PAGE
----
Understanding the way in which individual components interact in a biological network is a major goal of systems biology [1]. The prediction of a system's response to internal or external perturbations, as well as the identification of components that play a major role in this response, requires mathematical modeling [2]. Approaches for mathematical modeling of metabolic networks can be subdivided into (1) structural modeling and (2) kinetic modeling. Structural modeling relies solely on information about the network structure (stoichiometry) and enables the analysis of system properties in a steady state. In contrast, kinetic modeling allows the analysis of the dynamic properties of the network and is not restricted to steady states. However, this approach relies on detailed knowledge about all enzymatic rate laws and kinetic parameters in the system, which are often difficult to obtain experimentally.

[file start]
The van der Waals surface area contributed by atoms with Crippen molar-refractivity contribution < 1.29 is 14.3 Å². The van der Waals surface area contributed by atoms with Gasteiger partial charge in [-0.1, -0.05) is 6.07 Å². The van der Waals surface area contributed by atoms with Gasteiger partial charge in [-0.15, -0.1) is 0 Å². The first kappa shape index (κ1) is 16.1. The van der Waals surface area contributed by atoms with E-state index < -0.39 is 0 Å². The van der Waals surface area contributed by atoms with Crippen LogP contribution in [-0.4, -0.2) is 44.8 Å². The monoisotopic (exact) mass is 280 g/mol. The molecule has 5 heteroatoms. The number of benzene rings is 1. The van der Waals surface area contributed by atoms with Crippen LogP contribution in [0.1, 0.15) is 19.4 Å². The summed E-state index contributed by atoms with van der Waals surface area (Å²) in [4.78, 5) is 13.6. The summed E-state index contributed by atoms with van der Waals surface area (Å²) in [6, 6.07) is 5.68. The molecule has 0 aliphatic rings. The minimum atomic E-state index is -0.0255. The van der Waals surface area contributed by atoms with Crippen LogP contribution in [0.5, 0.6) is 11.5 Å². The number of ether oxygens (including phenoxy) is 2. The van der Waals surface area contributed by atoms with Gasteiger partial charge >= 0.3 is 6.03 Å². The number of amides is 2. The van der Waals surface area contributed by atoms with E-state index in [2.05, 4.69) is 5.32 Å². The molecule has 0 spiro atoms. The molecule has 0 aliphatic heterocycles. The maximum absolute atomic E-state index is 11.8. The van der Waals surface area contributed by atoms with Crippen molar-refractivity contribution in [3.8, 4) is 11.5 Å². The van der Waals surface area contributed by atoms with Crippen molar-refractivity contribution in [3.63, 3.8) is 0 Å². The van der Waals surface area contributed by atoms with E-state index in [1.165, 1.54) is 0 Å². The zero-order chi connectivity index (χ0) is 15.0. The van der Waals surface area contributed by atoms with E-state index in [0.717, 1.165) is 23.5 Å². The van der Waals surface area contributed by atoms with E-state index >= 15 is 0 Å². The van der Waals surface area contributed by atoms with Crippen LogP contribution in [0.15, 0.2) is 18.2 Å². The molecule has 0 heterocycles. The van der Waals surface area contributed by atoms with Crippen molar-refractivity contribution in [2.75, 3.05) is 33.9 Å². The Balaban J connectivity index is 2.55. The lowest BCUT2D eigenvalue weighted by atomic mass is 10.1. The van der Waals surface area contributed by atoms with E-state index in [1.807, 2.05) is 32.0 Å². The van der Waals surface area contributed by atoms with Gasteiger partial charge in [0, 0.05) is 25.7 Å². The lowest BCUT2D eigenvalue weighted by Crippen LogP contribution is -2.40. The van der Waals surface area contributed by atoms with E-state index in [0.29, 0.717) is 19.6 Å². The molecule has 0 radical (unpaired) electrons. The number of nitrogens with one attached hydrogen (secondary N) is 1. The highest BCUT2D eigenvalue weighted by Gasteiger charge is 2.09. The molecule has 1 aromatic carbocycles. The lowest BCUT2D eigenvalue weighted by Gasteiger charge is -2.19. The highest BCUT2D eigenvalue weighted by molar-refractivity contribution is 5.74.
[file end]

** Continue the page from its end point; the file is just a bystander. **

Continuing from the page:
Structural kinetic modeling (SKM) combines principles from both approaches and offers a powerful tool to analyze the local dynamic properties of metabolic networks in a steady state [3]. This restriction to steady state scenarios allows the method to rely on less prior knowledge than would be required for the construction of a comprehensive kinetic model. In kinetic models, the dynamic properties of a steady state can be derived from the eigenvalues of its Jacobian matrix. This matrix contains the partial derivatives of the reaction rates, and therefore its computation requires detailed knowledge about the kinetic rate laws, as well as their kinetic parameters. The basic idea of SKM is the construction of a parameterized version of the Jacobian matrix of a system in a steady state, in which the model parameters encode information about the enzyme-metabolite interactions, avoiding the necessity to compute partial derivatives. Consequently, instead of relying on a detailed set of rate equations, together with accurate estimates of the kinetic parameters, the Jacobian matrix then depends only on a set of SK-model parameters.